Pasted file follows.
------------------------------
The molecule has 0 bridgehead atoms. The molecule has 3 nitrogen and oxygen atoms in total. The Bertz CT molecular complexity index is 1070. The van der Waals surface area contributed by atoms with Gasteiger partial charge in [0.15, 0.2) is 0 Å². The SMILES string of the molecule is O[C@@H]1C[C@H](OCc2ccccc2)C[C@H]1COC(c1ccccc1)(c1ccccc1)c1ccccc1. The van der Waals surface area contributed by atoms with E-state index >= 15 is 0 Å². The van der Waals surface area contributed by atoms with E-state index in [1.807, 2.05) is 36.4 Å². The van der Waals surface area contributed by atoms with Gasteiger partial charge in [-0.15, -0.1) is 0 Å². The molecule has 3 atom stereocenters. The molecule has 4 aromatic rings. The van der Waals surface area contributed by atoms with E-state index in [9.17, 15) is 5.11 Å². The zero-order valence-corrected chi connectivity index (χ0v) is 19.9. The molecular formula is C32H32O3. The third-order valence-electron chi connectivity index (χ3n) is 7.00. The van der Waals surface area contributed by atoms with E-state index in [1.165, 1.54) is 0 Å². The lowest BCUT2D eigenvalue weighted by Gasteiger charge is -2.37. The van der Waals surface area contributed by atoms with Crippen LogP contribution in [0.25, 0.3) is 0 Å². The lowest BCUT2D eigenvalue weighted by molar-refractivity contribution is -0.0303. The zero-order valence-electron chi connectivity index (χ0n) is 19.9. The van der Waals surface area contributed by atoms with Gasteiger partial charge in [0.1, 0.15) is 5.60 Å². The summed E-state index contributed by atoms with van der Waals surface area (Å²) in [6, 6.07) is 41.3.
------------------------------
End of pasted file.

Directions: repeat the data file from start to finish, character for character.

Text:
The molecule has 0 bridgehead atoms. The molecule has 3 nitrogen and oxygen atoms in total. The Bertz CT molecular complexity index is 1070. The van der Waals surface area contributed by atoms with Gasteiger partial charge in [0.15, 0.2) is 0 Å². The SMILES string of the molecule is O[C@@H]1C[C@H](OCc2ccccc2)C[C@H]1COC(c1ccccc1)(c1ccccc1)c1ccccc1. The van der Waals surface area contributed by atoms with E-state index >= 15 is 0 Å². The van der Waals surface area contributed by atoms with E-state index in [1.807, 2.05) is 36.4 Å². The van der Waals surface area contributed by atoms with Gasteiger partial charge in [-0.15, -0.1) is 0 Å². The molecule has 3 atom stereocenters. The molecule has 4 aromatic rings. The van der Waals surface area contributed by atoms with E-state index in [9.17, 15) is 5.11 Å². The zero-order valence-corrected chi connectivity index (χ0v) is 19.9. The molecular formula is C32H32O3. The third-order valence-electron chi connectivity index (χ3n) is 7.00. The van der Waals surface area contributed by atoms with E-state index in [1.165, 1.54) is 0 Å². The lowest BCUT2D eigenvalue weighted by Gasteiger charge is -2.37. The van der Waals surface area contributed by atoms with Crippen LogP contribution in [0.25, 0.3) is 0 Å². The lowest BCUT2D eigenvalue weighted by molar-refractivity contribution is -0.0303. The zero-order valence-electron chi connectivity index (χ0n) is 19.9. The van der Waals surface area contributed by atoms with Gasteiger partial charge in [0.1, 0.15) is 5.60 Å². The summed E-state index contributed by atoms with van der Waals surface area (Å²) in [6, 6.07) is 41.3.